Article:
Q+A following Burma with Carlos Puga, Brett Potter, and Christopher Abbott

Following the screening of spotlight film Burma, director Carlos Puga, producer Brett Potter, and actor Christopher Abbott hung around to answer some questions from the audience.

Why Burma?

CP: We went with Burma because it signifies all of the mystery that Christian had in his head about his father and why everything happened, everything he did not know were all embodied into this one place. Burma signified this kind of vague world I sort of know something about, but it still has this mystery there and I think that is sort of what it was for Christian; with where his father was and why.

How did you all become connected with each other and involved in this film?

CP: Cast wise, Christopher and I were friends as I was writing this. I went to see him in a play in New York and I was just blown away by his performance. And I was writing the script at the time and I sort of changed my writing toward something I thought would suit him and something he might want to do; I showed it to him and he said would do it. From there, we built the cast. A friend of mine and I got Brett Potter and Grant involved. We all knew each other, we are all apart of this New York film community and this was just the first time we worked together.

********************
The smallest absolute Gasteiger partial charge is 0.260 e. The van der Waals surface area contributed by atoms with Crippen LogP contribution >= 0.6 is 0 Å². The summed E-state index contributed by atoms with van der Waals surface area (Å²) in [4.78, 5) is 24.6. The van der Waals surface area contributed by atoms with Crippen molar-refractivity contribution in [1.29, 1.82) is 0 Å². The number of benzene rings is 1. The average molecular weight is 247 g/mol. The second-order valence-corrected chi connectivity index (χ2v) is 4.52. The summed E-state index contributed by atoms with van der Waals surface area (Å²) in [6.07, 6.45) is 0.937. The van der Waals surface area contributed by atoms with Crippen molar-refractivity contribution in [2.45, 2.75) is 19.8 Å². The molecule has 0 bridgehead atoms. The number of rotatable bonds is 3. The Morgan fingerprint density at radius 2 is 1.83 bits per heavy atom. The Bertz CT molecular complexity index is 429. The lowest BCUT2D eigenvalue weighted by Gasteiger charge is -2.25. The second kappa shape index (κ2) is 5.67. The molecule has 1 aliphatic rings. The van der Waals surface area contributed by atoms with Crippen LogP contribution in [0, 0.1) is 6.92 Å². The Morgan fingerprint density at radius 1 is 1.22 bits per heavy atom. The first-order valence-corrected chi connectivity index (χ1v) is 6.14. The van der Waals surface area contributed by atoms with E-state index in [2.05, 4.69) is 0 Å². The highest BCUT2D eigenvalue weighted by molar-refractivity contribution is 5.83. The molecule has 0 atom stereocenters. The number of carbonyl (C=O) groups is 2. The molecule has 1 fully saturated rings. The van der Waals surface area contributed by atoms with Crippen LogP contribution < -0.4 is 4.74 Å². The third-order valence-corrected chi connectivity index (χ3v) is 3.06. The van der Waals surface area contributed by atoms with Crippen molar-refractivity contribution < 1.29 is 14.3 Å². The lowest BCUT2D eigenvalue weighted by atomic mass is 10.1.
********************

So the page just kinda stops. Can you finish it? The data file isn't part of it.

BP: We do have a NYU connection, but Carlos was in business and I studied the arts.

How did you create such a strong familial cast?

CA: I was the first to originally sign on to do this film. I then met with Susan, our casting director,  and she is the one who brought in Gabby, Chris and Dan. We knew initially that we were not going to have much time to shoot this film so we knew it was kind of important to get a good vibe of people from an early onset. So I think we all knew it right away; when Gabby, Chris, and Dan came in it just felt right. And luckily, we were right. It was more important to spend our time up there getting to know each other as humans first so that we could create something real on screen, so although that does not feel like work it is work.

BP: We found this hotel in upstate New York and it very much resembled the look of the hotel in The Shining – massive and kind of scary. The entire cast and crew were pretty much living in this hotel and we sort of became of a family, as an entire crew, and I sort of think that helped out as far as the performance went.

Where did you shoot it and how long did it take you to shoot it?

CP: We shot it in upstate New York and a small part of New York City. It took 21 shooting days. Surprisingly.

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